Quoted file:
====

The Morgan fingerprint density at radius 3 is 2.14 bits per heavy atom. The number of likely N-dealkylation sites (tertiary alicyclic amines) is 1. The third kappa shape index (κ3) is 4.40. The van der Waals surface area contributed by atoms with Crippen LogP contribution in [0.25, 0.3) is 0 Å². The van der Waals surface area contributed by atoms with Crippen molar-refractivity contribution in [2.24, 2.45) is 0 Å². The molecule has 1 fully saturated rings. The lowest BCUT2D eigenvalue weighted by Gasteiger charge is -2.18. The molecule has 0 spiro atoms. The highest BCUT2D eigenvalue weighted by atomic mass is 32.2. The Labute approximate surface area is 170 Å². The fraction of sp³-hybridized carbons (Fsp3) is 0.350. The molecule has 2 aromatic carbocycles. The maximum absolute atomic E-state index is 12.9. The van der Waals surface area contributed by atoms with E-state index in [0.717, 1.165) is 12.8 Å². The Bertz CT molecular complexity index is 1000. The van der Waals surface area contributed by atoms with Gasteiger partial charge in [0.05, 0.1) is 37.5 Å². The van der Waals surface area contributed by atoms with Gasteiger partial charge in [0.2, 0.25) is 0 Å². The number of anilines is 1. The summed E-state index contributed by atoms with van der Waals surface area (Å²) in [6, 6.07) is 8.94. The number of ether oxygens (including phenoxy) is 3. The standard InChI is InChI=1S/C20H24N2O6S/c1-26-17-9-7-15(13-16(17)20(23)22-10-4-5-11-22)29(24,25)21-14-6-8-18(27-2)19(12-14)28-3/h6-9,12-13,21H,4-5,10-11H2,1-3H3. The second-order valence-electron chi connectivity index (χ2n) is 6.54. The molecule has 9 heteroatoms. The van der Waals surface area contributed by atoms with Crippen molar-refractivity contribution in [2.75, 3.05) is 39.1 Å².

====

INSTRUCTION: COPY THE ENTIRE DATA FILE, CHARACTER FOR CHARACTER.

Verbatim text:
The Morgan fingerprint density at radius 3 is 2.14 bits per heavy atom. The number of likely N-dealkylation sites (tertiary alicyclic amines) is 1. The third kappa shape index (κ3) is 4.40. The van der Waals surface area contributed by atoms with Crippen LogP contribution in [0.25, 0.3) is 0 Å². The van der Waals surface area contributed by atoms with Crippen molar-refractivity contribution in [2.24, 2.45) is 0 Å². The molecule has 1 fully saturated rings. The lowest BCUT2D eigenvalue weighted by Gasteiger charge is -2.18. The molecule has 0 spiro atoms. The highest BCUT2D eigenvalue weighted by atomic mass is 32.2. The Labute approximate surface area is 170 Å². The fraction of sp³-hybridized carbons (Fsp3) is 0.350. The molecule has 2 aromatic carbocycles. The maximum absolute atomic E-state index is 12.9. The van der Waals surface area contributed by atoms with E-state index in [0.717, 1.165) is 12.8 Å². The Bertz CT molecular complexity index is 1000. The van der Waals surface area contributed by atoms with Gasteiger partial charge in [0.05, 0.1) is 37.5 Å². The van der Waals surface area contributed by atoms with Gasteiger partial charge in [0.2, 0.25) is 0 Å². The number of anilines is 1. The summed E-state index contributed by atoms with van der Waals surface area (Å²) in [6, 6.07) is 8.94. The number of ether oxygens (including phenoxy) is 3. The standard InChI is InChI=1S/C20H24N2O6S/c1-26-17-9-7-15(13-16(17)20(23)22-10-4-5-11-22)29(24,25)21-14-6-8-18(27-2)19(12-14)28-3/h6-9,12-13,21H,4-5,10-11H2,1-3H3. The second-order valence-electron chi connectivity index (χ2n) is 6.54. The molecule has 9 heteroatoms. The van der Waals surface area contributed by atoms with Crippen molar-refractivity contribution in [2.75, 3.05) is 39.1 Å².